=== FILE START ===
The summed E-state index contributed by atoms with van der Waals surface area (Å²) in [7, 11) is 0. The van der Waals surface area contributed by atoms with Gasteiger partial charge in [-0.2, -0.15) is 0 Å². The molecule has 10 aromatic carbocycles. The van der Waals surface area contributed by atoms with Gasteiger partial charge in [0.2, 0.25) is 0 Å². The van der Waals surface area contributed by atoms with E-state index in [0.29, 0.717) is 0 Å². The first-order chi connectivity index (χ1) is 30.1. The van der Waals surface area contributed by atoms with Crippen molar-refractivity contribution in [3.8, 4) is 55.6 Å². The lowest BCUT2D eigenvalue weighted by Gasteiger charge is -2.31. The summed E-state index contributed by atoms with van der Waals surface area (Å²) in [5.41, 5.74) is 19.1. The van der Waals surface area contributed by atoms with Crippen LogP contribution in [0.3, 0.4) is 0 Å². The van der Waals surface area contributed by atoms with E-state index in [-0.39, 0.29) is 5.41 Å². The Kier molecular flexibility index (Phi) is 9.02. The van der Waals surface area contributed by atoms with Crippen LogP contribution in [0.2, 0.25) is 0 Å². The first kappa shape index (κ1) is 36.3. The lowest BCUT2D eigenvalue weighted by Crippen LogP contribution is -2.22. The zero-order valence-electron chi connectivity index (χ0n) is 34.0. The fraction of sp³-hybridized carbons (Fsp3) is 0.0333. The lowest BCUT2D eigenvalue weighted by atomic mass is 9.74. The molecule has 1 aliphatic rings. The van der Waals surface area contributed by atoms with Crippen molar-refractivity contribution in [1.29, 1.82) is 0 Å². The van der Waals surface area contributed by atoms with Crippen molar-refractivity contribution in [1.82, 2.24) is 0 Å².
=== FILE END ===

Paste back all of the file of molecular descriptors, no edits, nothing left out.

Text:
The summed E-state index contributed by atoms with van der Waals surface area (Å²) in [7, 11) is 0. The van der Waals surface area contributed by atoms with Gasteiger partial charge in [-0.2, -0.15) is 0 Å². The molecule has 10 aromatic carbocycles. The van der Waals surface area contributed by atoms with Gasteiger partial charge in [0.2, 0.25) is 0 Å². The van der Waals surface area contributed by atoms with E-state index in [0.29, 0.717) is 0 Å². The first-order chi connectivity index (χ1) is 30.1. The van der Waals surface area contributed by atoms with Crippen molar-refractivity contribution in [3.8, 4) is 55.6 Å². The lowest BCUT2D eigenvalue weighted by Gasteiger charge is -2.31. The summed E-state index contributed by atoms with van der Waals surface area (Å²) in [5.41, 5.74) is 19.1. The van der Waals surface area contributed by atoms with Crippen LogP contribution in [0.3, 0.4) is 0 Å². The van der Waals surface area contributed by atoms with E-state index in [-0.39, 0.29) is 5.41 Å². The Kier molecular flexibility index (Phi) is 9.02. The van der Waals surface area contributed by atoms with Crippen LogP contribution in [0.2, 0.25) is 0 Å². The first kappa shape index (κ1) is 36.3. The lowest BCUT2D eigenvalue weighted by Crippen LogP contribution is -2.22. The zero-order valence-electron chi connectivity index (χ0n) is 34.0. The fraction of sp³-hybridized carbons (Fsp3) is 0.0333. The lowest BCUT2D eigenvalue weighted by atomic mass is 9.74. The molecule has 1 aliphatic rings. The van der Waals surface area contributed by atoms with Crippen molar-refractivity contribution in [1.29, 1.82) is 0 Å². The van der Waals surface area contributed by atoms with Crippen molar-refractivity contribution in [1.82, 2.24) is 0 Å².